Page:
COLUMBIA, S.C. – Governor Henry McMaster was joined today by the South Carolina Alzheimer’s Association, state agency leaders, and members of the General Assembly for a ceremonial bill signing of S. 569, which requires the advisory council for the Department on Aging’s Alzheimer’s Resource Coordination Center to maintain and update a comprehensive statewide plan to address Alzheimer’s disease and related dementias.
“As many of us know all too well, Alzheimer’s is a cruel and fatal disease, impacting over a hundred thousand South Carolina families each year,” said Governor Henry McMaster. “With this signing, we create a unified, long-term approach to combating Alzheimer’s, allowing our state to maximize its resources, and signal to all families battling this disease that South Carolina is committed to improving care and treatment until we find a cure.”
The advisory council must gather input from the Department of Health and Environmental Control (DHEC), the Department of Health and Human Services (DHHS), and the Department of Social Services (DSS) to ensure the plan meets the needs of the state.
“South Carolina has many, many challenges as we face a dementia crisis that plagues our state. From a lack of geriatricians and neurologists to scarce resources for patients and families, we have unfortunately fallen behind for far too long,” said South Carolina Senator Katrina Shealy. “Through this newly codified state plan, we will be able to identify the resources we need, where we need them, and the best way to obtain them so that South Carolina no longer lags behind our neighbors but can become a leader in this field.”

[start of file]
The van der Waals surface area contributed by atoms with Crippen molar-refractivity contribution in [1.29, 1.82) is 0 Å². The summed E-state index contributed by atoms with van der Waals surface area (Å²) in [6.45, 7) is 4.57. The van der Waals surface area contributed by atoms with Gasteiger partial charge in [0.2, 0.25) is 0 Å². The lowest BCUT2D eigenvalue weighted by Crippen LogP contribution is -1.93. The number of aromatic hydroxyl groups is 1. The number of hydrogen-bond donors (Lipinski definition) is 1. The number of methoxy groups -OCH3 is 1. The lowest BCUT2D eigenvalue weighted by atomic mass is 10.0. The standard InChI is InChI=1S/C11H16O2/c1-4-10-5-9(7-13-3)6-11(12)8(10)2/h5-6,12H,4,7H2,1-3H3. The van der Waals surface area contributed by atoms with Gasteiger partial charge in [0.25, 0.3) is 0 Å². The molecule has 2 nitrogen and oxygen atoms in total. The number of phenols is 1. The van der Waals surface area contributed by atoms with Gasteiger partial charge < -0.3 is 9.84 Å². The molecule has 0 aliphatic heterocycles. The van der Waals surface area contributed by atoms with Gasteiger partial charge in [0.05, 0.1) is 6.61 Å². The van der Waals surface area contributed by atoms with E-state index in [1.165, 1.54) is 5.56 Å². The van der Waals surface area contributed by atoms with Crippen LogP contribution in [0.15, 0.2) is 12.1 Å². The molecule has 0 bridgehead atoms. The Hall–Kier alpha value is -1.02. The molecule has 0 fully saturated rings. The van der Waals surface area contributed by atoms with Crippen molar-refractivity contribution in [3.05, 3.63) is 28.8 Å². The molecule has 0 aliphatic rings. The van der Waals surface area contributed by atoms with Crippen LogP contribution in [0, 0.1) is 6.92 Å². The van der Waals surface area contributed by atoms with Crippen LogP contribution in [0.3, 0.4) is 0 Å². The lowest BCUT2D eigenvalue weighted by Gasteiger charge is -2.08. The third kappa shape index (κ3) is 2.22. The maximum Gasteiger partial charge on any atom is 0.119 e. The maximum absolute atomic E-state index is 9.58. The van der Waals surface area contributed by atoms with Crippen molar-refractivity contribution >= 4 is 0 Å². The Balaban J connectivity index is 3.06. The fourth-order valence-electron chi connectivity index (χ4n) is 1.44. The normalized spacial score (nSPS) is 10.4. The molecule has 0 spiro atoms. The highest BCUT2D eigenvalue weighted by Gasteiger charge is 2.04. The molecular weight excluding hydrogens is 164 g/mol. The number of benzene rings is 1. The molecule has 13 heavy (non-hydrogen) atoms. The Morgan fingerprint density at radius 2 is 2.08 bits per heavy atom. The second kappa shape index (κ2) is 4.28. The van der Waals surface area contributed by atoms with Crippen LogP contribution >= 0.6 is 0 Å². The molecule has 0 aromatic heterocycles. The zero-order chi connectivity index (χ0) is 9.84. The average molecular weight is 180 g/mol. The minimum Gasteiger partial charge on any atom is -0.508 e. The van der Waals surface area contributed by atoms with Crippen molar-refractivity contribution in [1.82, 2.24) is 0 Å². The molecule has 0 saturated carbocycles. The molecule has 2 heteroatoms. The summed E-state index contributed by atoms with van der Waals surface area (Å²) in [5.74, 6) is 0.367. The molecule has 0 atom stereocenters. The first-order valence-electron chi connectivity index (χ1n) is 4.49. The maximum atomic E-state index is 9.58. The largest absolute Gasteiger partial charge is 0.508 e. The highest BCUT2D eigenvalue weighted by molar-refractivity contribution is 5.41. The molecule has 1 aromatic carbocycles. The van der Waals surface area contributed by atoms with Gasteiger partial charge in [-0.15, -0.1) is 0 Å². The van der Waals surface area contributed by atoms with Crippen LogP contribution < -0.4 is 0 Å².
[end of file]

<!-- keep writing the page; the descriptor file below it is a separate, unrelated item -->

South Carolina’s latest Statewide Plan to Address Alzheimer’s Disease and Related Dementias was released in February of 2023. Before this year the plan was last updated in 2009.
The council must submit an annual report to the Governor and the General Assembly by September 30, concerning the plan’s progress and must update the plan in 2028 and every five years thereafter.
“Today, South Carolina takes the first step to make sustainable change for families facing dementia,” said Taylor Wilson, Chair of the Alzheimer’s Resource Coordination Center Advisory Council. “This bill ensures that progress will be shared annually with the legislature and also ensures that we do not give up at the end of five years, it certifies we will come back to the table to plan and implement lifelines to caregivers across this state with strategic purpose and vision.”
The bill passed the House 110-0 and passed the Senate 43-0.
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